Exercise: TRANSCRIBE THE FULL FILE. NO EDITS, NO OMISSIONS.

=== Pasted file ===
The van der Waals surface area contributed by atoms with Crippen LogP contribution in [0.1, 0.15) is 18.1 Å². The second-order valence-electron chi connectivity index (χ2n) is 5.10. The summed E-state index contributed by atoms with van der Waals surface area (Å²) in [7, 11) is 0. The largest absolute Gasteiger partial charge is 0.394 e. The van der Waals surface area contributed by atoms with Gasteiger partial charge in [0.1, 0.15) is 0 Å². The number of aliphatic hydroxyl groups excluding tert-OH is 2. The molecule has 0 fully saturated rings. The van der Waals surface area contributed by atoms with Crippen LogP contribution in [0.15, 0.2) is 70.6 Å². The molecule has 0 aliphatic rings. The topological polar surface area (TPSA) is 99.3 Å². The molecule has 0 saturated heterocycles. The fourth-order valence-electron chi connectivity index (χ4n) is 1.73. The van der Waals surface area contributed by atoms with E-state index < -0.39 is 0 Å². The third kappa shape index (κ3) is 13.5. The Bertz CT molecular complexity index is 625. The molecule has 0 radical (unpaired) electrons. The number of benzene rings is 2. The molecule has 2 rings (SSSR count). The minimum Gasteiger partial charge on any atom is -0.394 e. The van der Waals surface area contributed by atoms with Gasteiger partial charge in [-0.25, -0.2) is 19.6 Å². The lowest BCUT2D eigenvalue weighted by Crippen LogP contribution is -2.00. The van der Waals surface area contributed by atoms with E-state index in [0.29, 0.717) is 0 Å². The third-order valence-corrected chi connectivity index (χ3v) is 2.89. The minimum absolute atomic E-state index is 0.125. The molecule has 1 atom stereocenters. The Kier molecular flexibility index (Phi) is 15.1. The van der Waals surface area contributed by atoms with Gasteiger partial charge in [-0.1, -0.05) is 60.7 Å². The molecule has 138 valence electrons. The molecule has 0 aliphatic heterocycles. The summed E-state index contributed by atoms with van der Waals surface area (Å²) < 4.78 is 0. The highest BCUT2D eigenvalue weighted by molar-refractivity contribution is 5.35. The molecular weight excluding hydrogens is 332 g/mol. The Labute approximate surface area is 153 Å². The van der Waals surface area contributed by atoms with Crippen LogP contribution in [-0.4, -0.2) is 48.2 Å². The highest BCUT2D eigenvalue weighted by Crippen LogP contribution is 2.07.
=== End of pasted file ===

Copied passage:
The van der Waals surface area contributed by atoms with Crippen LogP contribution in [0.1, 0.15) is 18.1 Å². The second-order valence-electron chi connectivity index (χ2n) is 5.10. The summed E-state index contributed by atoms with van der Waals surface area (Å²) in [7, 11) is 0. The largest absolute Gasteiger partial charge is 0.394 e. The van der Waals surface area contributed by atoms with Gasteiger partial charge in [0.1, 0.15) is 0 Å². The number of aliphatic hydroxyl groups excluding tert-OH is 2. The molecule has 0 fully saturated rings. The van der Waals surface area contributed by atoms with Crippen LogP contribution in [0.15, 0.2) is 70.6 Å². The molecule has 0 aliphatic rings. The topological polar surface area (TPSA) is 99.3 Å². The molecule has 0 saturated heterocycles. The fourth-order valence-electron chi connectivity index (χ4n) is 1.73. The van der Waals surface area contributed by atoms with E-state index < -0.39 is 0 Å². The third kappa shape index (κ3) is 13.5. The Bertz CT molecular complexity index is 625. The molecule has 0 radical (unpaired) electrons. The number of benzene rings is 2. The molecule has 2 rings (SSSR count). The minimum Gasteiger partial charge on any atom is -0.394 e. The van der Waals surface area contributed by atoms with Gasteiger partial charge in [-0.25, -0.2) is 19.6 Å². The lowest BCUT2D eigenvalue weighted by Crippen LogP contribution is -2.00. The van der Waals surface area contributed by atoms with E-state index in [0.29, 0.717) is 0 Å². The third-order valence-corrected chi connectivity index (χ3v) is 2.89. The minimum absolute atomic E-state index is 0.125. The molecule has 1 atom stereocenters. The Kier molecular flexibility index (Phi) is 15.1. The van der Waals surface area contributed by atoms with Gasteiger partial charge in [-0.1, -0.05) is 60.7 Å². The molecule has 138 valence electrons. The molecule has 0 aliphatic heterocycles. The summed E-state index contributed by atoms with van der Waals surface area (Å²) < 4.78 is 0. The highest BCUT2D eigenvalue weighted by molar-refractivity contribution is 5.35. The molecular weight excluding hydrogens is 332 g/mol. The Labute approximate surface area is 153 Å². The van der Waals surface area contributed by atoms with Crippen LogP contribution in [-0.4, -0.2) is 48.2 Å². The highest BCUT2D eigenvalue weighted by Crippen LogP contribution is 2.07.